“You (Earla) made a big point about how it’s not safe to loiter at the dump,” Hachey said. “How is it going to be safe to have all those people going up to the recycling exchange? You made the point about it being dangerous. Is it safe to be up there? You’re sending a lot of mixed signals.”

The debate over loitering at the transfer station began in August when Mike Hachey and his wife went to the facility to collect signatures for a petition to get him reinstated as the director of the dump after he was fired in June. When the two were told they weren’t allowed to collect signatures at the facility, they voiced their outrage to Haggerty at a meeting on Aug. 13.

“When Mike and I went up there, we were told we had to leave and that we couldn’t collect signatures at the dump,” Mrs. Hachey said.

Haggerty explained at that meeting that the Hacheys were turned away from the facility because of a new policy against loitering at the dump after she assessed safety risks.

When Mark Hachey voiced his concerns in September, Haggerty explained that patronizing the store didn’t qualify as loitering because the facility was being used for its intended purpose, unlike the signing of petitions.

“The difference is if you’re there to dispose of something, you’re there for the purpose of the facility,” Haggerty said. “We don’t have social activities up there. … If you go there to drop your trash and you want to go to the swap shop, that’s not loitering.”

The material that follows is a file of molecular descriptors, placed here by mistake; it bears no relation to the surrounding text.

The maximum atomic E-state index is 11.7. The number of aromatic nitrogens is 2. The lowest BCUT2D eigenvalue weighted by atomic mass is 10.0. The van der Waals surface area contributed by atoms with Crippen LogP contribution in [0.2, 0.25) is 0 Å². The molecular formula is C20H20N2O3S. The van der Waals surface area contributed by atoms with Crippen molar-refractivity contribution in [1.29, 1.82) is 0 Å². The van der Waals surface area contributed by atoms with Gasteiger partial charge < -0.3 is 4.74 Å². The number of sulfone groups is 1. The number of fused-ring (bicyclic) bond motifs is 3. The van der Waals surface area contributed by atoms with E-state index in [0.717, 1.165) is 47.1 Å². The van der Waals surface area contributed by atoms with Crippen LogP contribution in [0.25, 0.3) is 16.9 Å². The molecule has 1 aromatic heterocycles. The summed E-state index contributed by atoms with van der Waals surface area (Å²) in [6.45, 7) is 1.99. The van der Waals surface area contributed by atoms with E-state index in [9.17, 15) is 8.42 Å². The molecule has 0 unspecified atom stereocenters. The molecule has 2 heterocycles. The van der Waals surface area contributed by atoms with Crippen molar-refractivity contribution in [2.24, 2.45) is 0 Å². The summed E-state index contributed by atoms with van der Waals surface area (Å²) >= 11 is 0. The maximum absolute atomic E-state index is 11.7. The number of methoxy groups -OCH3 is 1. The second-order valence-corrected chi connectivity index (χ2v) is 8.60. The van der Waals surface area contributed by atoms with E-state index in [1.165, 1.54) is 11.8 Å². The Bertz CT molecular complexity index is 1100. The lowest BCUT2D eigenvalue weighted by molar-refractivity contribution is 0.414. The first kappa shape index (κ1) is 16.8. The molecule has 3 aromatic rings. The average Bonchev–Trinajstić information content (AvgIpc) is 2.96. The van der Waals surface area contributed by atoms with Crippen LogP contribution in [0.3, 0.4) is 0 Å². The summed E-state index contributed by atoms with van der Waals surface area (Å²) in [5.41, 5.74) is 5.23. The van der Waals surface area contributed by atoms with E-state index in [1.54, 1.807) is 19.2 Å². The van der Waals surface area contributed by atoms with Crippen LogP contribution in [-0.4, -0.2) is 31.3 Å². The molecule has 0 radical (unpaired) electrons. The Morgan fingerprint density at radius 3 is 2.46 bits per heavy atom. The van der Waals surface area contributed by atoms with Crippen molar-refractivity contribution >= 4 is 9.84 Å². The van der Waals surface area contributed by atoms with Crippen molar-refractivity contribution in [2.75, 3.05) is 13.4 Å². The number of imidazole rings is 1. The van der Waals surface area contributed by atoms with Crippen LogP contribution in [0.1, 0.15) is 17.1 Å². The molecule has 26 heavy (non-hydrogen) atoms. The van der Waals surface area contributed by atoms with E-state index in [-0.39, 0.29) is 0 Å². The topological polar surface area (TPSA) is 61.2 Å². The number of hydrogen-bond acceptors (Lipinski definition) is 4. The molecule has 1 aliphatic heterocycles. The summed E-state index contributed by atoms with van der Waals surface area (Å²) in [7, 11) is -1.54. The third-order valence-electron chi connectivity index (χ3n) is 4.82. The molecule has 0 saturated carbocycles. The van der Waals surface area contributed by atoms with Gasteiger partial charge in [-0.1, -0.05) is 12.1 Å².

The exchange store will be open 7 a.m. to 5 p.m. Wednesday to Saturday but those hours are subject to change.

Bicycles are lined up Wednesday at the Clinton Transfer Station’s new recycling exchange shop. The shop is set to open Nov. 1.

The shop will accept the following items: small kitchen appliances, cookware, dishes, silverware, trinkets, TVs, VCR and DVD movies, lamps, picture frames, wall decorations, vacuums and carpet cleaners, rugs and carpets, clothing that isn’t torn or dirty, hand tools, electric tools, lawn and garden tools, books, bicycles, sports equipment, seasonal decorations, curtains, table cloths, complete board games and puzzles, wooden furniture and outdoor furniture.

“Dishes, knick-knacks, books. … I know whenever I’m done with something and my daughter doesn’t want it, I take it to Goodwill,” Haggerty said on Sept. 9. “A gift shop would reduce the tonnage of things we don’t want in our waste stream and it would make things more interesting.”

The shop will not accept the following items: computers, printers, mattresses or box springs, upholstered furniture, helmets or hard hats, baby furniture, ripped or soiled clothing, chipped or broken glass trinkets or china, oil or gasoline containers, propane containers, magazines or newspapers, used toiletries or cosmetics, weapons or ammunition, toy weapons, building materials or auto parts.

Haggerty emphasized the shop won’t be accepting baby items because a recalled item may make its way into the shop, which would be unsafe to pass on.

The lists of items are subject to change as the program develops. All donations will be set aside for processing by volunteers who will ensure the safety and quality of the items placed on the shelves.